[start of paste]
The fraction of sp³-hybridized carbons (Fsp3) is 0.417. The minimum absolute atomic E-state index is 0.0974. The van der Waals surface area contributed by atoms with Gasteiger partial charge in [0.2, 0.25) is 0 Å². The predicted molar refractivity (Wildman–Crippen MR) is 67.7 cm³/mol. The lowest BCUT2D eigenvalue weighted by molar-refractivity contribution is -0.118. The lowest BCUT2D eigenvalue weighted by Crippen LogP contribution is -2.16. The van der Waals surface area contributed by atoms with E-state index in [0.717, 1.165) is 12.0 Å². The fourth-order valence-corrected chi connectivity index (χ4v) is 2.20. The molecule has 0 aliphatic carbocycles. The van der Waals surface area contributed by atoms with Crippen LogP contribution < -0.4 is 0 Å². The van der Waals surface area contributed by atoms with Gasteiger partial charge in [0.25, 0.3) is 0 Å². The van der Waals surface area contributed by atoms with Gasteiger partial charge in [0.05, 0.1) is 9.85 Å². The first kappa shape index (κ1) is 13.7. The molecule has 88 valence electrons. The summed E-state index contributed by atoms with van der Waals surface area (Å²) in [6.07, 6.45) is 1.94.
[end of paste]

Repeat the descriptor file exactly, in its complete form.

The fraction of sp³-hybridized carbons (Fsp3) is 0.417. The minimum absolute atomic E-state index is 0.0974. The van der Waals surface area contributed by atoms with Gasteiger partial charge in [0.2, 0.25) is 0 Å². The predicted molar refractivity (Wildman–Crippen MR) is 67.7 cm³/mol. The lowest BCUT2D eigenvalue weighted by molar-refractivity contribution is -0.118. The lowest BCUT2D eigenvalue weighted by Crippen LogP contribution is -2.16. The van der Waals surface area contributed by atoms with E-state index in [0.717, 1.165) is 12.0 Å². The fourth-order valence-corrected chi connectivity index (χ4v) is 2.20. The molecule has 0 aliphatic carbocycles. The van der Waals surface area contributed by atoms with Crippen LogP contribution < -0.4 is 0 Å². The van der Waals surface area contributed by atoms with Gasteiger partial charge in [0.25, 0.3) is 0 Å². The van der Waals surface area contributed by atoms with Gasteiger partial charge in [0.05, 0.1) is 9.85 Å². The first kappa shape index (κ1) is 13.7. The molecule has 88 valence electrons. The summed E-state index contributed by atoms with van der Waals surface area (Å²) in [6.07, 6.45) is 1.94.